Kids And Growing Food Allergy Threat
Today about 11 million Americans suffer from food allergies, and many scientists agree the numbers are climbing. As Senior Writer Claudia Kalb reports in the current issue of Newsweek, peanut allergies-among the most dire-doubled between 1997 and 2002 in children under 5 years old. "Clearly, the number has increased in the younger population," says Dr. Hugh Sampson, a food-allergy pioneer at Mount Sinai School of Medicine in N.Y. "We suspect that [in the future], the numbers in general are going to increase." Allergists say they're now seeing more children with multiple allergies than ever before, not just to 1950s staples such as milk and wheat -- but to global foods we have adopted since, like sesame and kiwi. And allergies many kids outgrow -- like those to eggs-seem to be lingering longer than they did in the past
Kalb looks at why allergies appear to be on the rise. One of the most intriguing theories, dubbed the "hygiene hypothesis," is that we've all become too clean. The immune system is designed to battle dangerous foreign invaders like parasites and viruses and infections. But clean water, antibiotics and vaccines have eliminated some of our most toxic challenges. Intriguing research even posits that kids born by Caesarean section, which have risen 40 percent in the last decade, could be at higher risk for allergies, perhaps because their bodies are never exposed to the healthy bacteria in their mothers' birth canals. Without hard-core adversaries, the theory goes, the immune system starts battling the innocuous-egg or wheat-instead, Kalb reports in the November 5 cover, "Kids and the Growing Food Allergy Threat" (on newsstands Monday, October 29).
For Sampson, the quest for a solution is more urgent than ever. "We're desperate," he tells Newsweek. Almost everyone, it seems, has had to adapt to the rise in food allergies. Affected kids are carrying EpiPens, syringelike devices loaded with epinephrine, in case of severe reactions. Many schools maintain "peanut-free zones," where allergic students can eat in safety. A growing number of states are establishing allergy guidelines.
While scientists have a basic understanding of how allergies work, they can still be stumped by the immune system, which is too complex to submit easily to their control. Kalb reports that in recent years, researchers have begun to make exciting progress. They're studying a radical approach: introducing the offending ingredients early to see if they can treat, cure or even prevent food allergies from developing. In one study, children allergic to peanuts are being given tiny amounts of peanut flour to see if they can build up tolerance. In another, funded by the Consortium of Food Allergy Research (coFAR), a five-year $17 million initiative launched in 2005 by the National Institute of Allergy and Infectious Diseases, researchers will give peanut-allergic adults small doses of an engineered peanut protein to ward off reactions and possibly eliminate the problem. The idea is ultimately to have a peanut-allergy vaccine.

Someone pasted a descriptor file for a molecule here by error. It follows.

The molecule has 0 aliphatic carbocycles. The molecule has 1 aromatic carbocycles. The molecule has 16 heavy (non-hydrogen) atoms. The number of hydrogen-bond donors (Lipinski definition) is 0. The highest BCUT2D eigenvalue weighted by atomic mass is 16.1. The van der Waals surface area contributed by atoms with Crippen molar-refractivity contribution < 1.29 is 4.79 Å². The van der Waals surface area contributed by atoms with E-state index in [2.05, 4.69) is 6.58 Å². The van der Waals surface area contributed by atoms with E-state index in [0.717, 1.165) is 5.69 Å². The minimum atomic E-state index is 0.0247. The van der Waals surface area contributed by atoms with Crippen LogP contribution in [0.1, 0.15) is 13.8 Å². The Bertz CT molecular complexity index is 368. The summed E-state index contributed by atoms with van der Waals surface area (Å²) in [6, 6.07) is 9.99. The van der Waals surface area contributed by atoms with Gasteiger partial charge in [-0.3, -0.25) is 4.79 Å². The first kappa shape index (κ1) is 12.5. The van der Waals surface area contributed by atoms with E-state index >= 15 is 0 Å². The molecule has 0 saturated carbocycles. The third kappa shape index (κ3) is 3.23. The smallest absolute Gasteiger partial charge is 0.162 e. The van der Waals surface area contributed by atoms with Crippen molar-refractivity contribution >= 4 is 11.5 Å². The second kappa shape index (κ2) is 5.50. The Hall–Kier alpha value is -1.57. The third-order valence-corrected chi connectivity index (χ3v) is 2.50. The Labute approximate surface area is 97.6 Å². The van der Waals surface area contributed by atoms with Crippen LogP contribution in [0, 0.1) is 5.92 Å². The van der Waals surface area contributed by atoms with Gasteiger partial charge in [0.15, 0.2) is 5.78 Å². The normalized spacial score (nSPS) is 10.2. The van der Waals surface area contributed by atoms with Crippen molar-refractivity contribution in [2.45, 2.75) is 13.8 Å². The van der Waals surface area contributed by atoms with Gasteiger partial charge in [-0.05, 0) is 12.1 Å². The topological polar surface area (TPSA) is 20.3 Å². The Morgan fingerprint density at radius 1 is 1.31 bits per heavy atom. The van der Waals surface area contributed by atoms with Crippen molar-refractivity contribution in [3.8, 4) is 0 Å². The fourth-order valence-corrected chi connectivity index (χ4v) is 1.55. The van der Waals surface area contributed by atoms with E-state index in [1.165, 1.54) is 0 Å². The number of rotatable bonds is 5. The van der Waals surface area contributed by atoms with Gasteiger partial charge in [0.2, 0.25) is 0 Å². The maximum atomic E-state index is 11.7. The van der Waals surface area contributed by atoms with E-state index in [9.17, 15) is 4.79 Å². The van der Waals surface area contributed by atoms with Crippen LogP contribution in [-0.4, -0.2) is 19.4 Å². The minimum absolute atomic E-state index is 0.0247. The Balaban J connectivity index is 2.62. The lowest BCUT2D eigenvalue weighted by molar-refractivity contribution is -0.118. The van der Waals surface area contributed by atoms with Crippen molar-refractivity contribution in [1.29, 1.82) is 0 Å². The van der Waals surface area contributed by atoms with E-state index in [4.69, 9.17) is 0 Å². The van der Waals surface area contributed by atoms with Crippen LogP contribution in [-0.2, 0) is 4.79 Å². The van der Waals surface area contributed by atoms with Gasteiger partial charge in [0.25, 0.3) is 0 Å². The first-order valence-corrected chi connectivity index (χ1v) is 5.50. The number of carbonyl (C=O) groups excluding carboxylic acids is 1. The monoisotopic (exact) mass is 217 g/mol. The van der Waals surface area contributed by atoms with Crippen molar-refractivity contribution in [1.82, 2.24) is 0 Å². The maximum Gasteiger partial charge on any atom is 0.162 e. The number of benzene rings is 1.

The holy grail would be to stop allergies from developing in the first place. Prof. Gideon Lack, of King's College London, has studied allergy incidence worldwide and has discovered an intriguing paradox: countries that have advised avoidance of peanuts in early childhood, like the United States, have seen the greatest rise in peanut allergies. In some Asian and African countries, on the other hand, where children eat a variety of peanut products starting at a very young age, peanut allergies are far less common.
Now Lack has enrolled more than 200 babies with eczema or egg allergies -- but no known peanut allergy -- in a groundbreaking trial. He'll give half the babies a peanut-containing snack; the other half will avoid peanuts. He'll then follow them all until age 5 to see if he has stopped a peanut allergy before it takes hold. "We're going to try to intervene during a narrow window of immunological opportunity in the first year of life," says Lack. If it works with peanuts, it could apply to other foods as well. Lack is hesitant, however, to make predictions and warns that nobody yet knows which method -- avoidance or exposure -- will turn out to be the best way to go. "I don't want to give the impression that feeding peanuts is a safe way to prevent peanut allergy, because we really don't know," he says. If parents try to introduce peanuts early at home, "it could be dangerous." If the study is successful, however, it could lead to a turnaround in medical advice.